Welcome to Writer’s Corner, your one-stop shop for writing exercises, resources and general all-around advice. We have spoken to authors and industry professionals, seeking unique tips and unusual tricks to help you ignite that spark in your writing. These might be tips on the writing process or trade tips on how to get published. Whether you’re a children’s author, a short story enthusiast, a novice or a pro, we’re sure you’ll find something to invigorate your own writing process. Each blog will provide quick and easy-to-follow advice for any kind of writer, but of course, we advise you to choose the tips that suit you. We know there’s a lot of help out there, but we hope that we’ll bring something different to the table, to help you smash through those brick walls and write the story of your dreams.

 Today we’ll be looking at a character. Characters are the single most important part of your story. They hold it together; they give it structure and form; they drive it forwards. They are the lens through which your readers explore the world that you have created. In short, your characters must drive your story, rather than be led by it.

 To help you avoid this common mistake, we have compiled some exercises to help you discover and create characters that scream off the page and breathe with life. Today, we’ll be looking at the voice.

 To begin this exercise, you will need to know:

 Your characters’ names, ages, physical appearance, family backgrounds, the type of work they do, fears, loves, hatreds, desires, education, political affiliations, social class, etc, etc. These are the bare bones of your characters. They are facts, and whilst they are crucial, they do nothing to create characters with minds of their own.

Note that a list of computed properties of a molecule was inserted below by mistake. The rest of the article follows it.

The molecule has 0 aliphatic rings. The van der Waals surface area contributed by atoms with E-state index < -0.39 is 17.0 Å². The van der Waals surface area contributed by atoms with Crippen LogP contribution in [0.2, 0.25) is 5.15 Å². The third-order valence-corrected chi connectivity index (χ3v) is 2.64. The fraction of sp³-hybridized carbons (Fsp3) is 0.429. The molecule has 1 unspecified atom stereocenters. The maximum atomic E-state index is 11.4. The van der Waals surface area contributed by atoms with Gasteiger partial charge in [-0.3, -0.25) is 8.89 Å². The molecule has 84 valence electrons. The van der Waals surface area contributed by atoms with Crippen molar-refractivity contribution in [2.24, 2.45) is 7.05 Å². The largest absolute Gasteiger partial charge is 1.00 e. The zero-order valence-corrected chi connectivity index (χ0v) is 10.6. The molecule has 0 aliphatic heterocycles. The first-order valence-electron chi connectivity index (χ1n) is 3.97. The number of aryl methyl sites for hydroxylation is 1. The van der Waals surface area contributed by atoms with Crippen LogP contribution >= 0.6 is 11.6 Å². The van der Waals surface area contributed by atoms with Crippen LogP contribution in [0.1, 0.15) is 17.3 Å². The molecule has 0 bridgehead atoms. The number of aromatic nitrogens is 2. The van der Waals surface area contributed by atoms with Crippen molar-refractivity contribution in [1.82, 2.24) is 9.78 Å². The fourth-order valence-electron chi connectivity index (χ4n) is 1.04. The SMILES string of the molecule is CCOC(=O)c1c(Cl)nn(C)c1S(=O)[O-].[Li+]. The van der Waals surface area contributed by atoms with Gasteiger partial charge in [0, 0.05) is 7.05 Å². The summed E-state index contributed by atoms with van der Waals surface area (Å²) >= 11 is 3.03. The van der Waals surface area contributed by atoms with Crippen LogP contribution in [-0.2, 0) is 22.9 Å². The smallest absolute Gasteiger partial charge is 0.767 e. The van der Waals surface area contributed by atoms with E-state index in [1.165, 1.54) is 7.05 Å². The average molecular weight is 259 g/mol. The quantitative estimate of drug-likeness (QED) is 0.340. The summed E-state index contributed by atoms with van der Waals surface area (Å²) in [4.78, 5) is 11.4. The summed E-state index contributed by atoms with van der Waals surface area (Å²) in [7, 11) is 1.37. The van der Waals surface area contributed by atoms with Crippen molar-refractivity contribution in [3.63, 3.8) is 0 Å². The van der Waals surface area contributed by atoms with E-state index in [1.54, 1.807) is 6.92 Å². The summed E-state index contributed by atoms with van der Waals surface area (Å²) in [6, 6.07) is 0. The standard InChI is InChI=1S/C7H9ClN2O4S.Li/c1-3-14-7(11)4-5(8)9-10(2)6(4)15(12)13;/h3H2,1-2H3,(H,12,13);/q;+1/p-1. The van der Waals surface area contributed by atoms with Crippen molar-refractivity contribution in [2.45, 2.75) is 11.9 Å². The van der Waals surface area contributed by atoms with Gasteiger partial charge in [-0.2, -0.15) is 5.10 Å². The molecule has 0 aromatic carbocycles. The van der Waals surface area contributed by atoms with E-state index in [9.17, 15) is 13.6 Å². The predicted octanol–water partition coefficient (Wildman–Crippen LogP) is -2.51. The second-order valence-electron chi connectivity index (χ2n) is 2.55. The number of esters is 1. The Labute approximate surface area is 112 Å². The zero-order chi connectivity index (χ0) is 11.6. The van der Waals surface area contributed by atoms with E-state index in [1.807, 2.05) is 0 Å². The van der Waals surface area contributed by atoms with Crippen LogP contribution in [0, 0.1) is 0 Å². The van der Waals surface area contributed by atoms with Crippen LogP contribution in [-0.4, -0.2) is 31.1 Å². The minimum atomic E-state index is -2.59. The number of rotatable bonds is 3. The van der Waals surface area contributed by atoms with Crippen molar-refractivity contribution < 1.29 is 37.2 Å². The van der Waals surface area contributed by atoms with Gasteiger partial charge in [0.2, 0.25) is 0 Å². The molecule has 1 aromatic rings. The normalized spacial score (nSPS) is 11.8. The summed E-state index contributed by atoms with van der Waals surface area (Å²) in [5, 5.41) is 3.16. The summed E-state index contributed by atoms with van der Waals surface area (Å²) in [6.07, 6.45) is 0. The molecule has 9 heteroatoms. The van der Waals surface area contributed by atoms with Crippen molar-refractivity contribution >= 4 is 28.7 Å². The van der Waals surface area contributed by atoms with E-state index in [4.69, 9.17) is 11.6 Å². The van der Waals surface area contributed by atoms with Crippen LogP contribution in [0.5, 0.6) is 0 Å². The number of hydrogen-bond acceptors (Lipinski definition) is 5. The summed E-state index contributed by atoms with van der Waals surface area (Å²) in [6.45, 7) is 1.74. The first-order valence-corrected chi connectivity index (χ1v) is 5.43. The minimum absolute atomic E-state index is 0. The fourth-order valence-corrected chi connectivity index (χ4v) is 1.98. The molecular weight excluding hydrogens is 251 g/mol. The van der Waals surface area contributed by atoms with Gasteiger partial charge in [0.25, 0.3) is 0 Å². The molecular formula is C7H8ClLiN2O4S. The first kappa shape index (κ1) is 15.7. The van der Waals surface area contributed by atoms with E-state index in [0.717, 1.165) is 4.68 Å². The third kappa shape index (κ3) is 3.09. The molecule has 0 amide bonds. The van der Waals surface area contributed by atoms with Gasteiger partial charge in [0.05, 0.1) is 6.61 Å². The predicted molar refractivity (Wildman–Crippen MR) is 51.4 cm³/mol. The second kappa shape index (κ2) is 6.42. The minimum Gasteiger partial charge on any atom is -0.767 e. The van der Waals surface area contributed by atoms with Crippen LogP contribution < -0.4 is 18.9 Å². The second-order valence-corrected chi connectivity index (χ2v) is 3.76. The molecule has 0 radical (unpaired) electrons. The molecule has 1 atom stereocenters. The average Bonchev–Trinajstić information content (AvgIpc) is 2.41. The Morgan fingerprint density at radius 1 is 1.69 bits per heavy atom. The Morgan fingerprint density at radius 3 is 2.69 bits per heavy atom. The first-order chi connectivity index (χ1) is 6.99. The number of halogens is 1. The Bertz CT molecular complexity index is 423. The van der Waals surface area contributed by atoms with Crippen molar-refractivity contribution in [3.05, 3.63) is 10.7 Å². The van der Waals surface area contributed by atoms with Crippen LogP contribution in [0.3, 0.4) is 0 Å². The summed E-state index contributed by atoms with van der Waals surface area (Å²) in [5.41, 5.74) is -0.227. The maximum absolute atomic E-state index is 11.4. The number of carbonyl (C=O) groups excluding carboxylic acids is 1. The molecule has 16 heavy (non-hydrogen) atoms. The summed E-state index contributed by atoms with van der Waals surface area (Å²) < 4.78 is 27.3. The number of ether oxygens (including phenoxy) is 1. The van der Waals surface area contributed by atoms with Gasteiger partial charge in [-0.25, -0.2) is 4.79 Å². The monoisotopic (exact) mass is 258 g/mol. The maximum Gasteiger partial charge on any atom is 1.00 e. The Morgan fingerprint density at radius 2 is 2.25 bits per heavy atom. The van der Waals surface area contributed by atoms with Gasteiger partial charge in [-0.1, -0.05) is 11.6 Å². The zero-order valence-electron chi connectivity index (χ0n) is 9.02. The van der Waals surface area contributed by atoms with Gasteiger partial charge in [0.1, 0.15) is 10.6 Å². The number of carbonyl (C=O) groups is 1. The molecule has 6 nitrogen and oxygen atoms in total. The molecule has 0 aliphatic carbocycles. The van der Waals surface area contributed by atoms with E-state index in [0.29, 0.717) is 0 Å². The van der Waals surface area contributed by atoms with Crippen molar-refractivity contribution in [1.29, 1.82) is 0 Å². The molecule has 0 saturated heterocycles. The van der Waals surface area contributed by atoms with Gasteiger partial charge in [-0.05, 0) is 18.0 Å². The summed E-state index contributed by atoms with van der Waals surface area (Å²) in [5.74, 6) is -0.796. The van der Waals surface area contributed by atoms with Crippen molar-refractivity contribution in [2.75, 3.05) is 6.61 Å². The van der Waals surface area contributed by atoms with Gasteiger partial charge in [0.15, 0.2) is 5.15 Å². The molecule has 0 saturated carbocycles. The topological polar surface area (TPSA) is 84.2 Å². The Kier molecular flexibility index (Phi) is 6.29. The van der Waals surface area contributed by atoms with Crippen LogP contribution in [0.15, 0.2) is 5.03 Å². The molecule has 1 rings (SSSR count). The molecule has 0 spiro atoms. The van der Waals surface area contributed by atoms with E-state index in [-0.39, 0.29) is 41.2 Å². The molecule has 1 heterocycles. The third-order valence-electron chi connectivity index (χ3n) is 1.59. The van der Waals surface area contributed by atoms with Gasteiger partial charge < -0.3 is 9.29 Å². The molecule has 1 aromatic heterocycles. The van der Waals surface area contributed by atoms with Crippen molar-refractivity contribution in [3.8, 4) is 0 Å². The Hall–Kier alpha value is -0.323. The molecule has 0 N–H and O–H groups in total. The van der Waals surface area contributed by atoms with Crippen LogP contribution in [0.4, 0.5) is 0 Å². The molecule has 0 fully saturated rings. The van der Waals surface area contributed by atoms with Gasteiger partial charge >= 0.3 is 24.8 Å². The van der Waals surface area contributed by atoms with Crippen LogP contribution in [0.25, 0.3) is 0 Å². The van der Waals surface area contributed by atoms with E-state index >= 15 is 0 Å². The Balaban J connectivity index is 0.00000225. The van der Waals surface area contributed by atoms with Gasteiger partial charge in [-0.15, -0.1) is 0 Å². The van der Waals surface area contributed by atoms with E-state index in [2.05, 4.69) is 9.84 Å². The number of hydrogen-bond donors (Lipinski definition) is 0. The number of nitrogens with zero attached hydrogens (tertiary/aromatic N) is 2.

To help you along this long and bumpy road, try this simple exercise.

 Exercise 1: Developing the voice

 Get inside your character’s head. Write a letter from them, to you. It doesn’t need to fulfil the purpose of a letter, but must establish the character’s voice. It may be useful to think of it as a stream-of-consciousness. What language do they use? Would they be inclined to swear? What terms of expression are repeated? What are their habits? Their fears? Addictions, regrets, guilty pleasures? What gives them courage? How do they see the world? When was the last time they laughed? What is their most vivid memory? What did they dream about last night? What annoys them? Makes them laugh? What urges do they have? The main thing to achieve here is a credible voice. Let your characters be honest and frank, and let them reveal their innermost secrets. Read the passage aloud after, and correct any parts of the text that don’t quite sound like phrases your character would say.

 Try this for all of your main and supporting characters. Don’t spend more time on your favourite character. If anything, spend more time on your least favourite, or the character you’ve explored the least.

 Once you have cemented your character’s voice in your novel, you will have created a solid foundation onto which you can build a story driven by people that feel real, and to allow their actions to lead the story, and not to be enslaved by it.